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As usual, mind fuckery rears its ugly head whenever romance is part of the plot. “I could kill you! But I really love you, actually!” An eye roll and a sigh. Panels from « The Wife of Aquaman », scripted by Jack Miller and drawn by Nick Cardy, published in Aquaman no. 18 (November-December 1964).
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Page from  « The Wife of Aquaman », scripted by Jack Miller and drawn by Nick Cardy, published in Aquaman no. 18 (November-December 1964).

One of those Nick Cardy covers we were discussing earlier, so you can decide for yourself whether his women are all angles or all curves:

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Aquaman no. 22 (July-August 1965), cover by Nick Cardy.
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« The Trap of the Sinister Sea Nymphs », published in Aquaman no. 22 (July-August 1965) art by Nick Cardy.

With Aquaman no. 40 (July-August 1968), Jim Aparo replaced Cardy on the inside art. Issues no. 40 to no. 47 (September-October 1969) were scripted by Steve Skeates (a definite favourite of this blog; read co-admin RG’S post “… and the Dog Howls Through the Night!”) and drawn by Jim Aparo. This creative team is a favourite of many an Aquaman fan. Voilà:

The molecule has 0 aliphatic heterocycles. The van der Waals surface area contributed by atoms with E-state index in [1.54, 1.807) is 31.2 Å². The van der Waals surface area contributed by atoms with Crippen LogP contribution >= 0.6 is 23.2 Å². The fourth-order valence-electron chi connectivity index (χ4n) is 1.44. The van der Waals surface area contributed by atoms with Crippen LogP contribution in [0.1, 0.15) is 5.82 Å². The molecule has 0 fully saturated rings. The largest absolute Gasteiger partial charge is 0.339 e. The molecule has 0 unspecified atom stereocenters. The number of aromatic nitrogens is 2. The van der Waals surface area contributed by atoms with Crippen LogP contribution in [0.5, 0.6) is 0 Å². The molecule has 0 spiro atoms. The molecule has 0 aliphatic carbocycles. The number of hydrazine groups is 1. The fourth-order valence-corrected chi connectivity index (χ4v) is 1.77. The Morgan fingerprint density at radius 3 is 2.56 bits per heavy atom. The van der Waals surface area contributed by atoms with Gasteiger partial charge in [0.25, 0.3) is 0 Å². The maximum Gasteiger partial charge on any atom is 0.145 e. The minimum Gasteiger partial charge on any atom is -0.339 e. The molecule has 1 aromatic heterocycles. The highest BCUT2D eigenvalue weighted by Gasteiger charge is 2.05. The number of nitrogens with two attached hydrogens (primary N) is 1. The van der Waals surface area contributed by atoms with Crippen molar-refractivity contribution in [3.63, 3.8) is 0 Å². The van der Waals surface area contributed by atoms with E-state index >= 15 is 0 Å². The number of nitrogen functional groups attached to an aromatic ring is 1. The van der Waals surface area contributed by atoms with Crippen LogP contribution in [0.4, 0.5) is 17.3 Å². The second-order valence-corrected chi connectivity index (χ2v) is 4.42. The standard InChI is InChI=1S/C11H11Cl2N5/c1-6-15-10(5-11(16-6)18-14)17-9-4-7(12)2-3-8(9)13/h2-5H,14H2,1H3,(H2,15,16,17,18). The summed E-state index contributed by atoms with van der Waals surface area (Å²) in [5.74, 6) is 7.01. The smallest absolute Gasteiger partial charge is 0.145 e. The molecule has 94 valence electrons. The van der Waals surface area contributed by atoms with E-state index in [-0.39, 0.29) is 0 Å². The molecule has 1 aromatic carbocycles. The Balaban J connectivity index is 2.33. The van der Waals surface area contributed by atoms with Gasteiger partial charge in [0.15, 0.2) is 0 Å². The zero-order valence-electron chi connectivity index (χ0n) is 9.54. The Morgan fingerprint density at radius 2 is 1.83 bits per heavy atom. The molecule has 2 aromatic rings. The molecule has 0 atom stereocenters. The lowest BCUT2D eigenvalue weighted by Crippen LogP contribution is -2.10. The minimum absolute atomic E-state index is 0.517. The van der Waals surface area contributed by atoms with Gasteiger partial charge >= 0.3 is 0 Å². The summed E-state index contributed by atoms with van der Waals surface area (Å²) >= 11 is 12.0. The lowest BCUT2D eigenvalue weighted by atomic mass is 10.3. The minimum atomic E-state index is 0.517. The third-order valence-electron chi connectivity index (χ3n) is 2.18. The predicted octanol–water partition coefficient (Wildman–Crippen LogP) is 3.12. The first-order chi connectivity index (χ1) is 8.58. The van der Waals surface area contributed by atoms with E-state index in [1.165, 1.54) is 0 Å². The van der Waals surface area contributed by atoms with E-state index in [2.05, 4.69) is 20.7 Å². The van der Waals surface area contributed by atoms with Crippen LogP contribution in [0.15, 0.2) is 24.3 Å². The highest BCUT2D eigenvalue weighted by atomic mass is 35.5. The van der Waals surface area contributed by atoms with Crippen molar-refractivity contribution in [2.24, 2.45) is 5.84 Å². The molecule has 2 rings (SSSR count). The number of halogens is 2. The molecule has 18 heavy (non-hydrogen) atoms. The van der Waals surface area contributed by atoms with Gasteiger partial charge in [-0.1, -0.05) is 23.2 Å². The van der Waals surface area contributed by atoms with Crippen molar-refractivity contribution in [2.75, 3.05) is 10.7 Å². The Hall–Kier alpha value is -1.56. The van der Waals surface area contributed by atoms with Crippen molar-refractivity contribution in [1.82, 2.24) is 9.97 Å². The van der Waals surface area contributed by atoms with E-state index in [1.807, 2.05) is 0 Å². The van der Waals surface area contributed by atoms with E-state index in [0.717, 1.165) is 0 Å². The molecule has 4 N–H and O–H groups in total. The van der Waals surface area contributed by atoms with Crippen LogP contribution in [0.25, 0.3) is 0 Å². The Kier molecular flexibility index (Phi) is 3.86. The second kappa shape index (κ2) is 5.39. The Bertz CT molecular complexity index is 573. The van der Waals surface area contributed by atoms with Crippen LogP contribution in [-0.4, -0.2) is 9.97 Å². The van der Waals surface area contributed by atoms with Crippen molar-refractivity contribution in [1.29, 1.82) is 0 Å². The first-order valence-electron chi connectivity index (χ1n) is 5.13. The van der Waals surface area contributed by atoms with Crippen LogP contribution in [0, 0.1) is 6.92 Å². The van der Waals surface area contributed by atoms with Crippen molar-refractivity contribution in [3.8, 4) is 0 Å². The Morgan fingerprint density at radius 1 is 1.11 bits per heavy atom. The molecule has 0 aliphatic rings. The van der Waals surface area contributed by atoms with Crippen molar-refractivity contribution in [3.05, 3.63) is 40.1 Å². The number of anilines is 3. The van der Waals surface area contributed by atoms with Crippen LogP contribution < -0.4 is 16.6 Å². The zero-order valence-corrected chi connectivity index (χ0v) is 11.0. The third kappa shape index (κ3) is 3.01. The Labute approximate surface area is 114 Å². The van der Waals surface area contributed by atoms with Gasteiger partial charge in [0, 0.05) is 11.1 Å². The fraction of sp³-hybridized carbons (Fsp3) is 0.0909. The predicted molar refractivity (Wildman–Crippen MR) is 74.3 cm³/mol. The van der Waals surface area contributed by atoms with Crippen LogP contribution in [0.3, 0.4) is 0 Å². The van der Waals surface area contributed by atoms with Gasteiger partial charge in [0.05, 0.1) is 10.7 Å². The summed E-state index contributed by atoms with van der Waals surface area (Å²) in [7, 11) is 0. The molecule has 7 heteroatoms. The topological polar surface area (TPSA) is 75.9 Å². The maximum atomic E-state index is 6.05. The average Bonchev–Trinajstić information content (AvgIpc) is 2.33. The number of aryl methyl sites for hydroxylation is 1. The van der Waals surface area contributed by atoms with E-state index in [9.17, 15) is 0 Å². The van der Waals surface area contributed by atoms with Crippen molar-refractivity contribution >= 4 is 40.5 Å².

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Page from « Return of the Alien! », scripted by Steve Skeates and drawn by Jim Aparo, printed in Aquaman no. 55 (January-February 1971).
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Panel from « Return of the Alien! », scripted by Steve Skeates and drawn by Jim Aparo, printed in Aquaman no. 55 (January-February 1971).

More Jim Aparo (sans Skeates):

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« The Manta-Ray Means Murder! », scripted by Paul Levitz and Martin Pasko and drawn by Jim Aparo, published in Adventure Comics no. 446 (July-August 1976).
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Aquaman no. 57 (August-September 1977), cover by Jim Aparo. I’m angry at that stupid “you could be in the Superman movie” sign that’s far more distracting than it has any right to be.
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Page from « A Life for a Life », scripted by David Michelinie and drawn by Jim Aparo, published in Aquaman no. 57 (August-September 1977).
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Another page from « A Life for a Life ».
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Aquaman no. 63 (August-September 1978), cover by Jim Aparo.

You can read issues Aquaman issues no. 1 through to 63 here.

One last thing… I happen to be the proud owner of a piece of original art by Ramona Fradon (of fairly recent vintage), given to me by my sweetie. Lucky me!

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Keep your octopus pals happy and you’re guaranteed a fulfilling relationship.

~ ds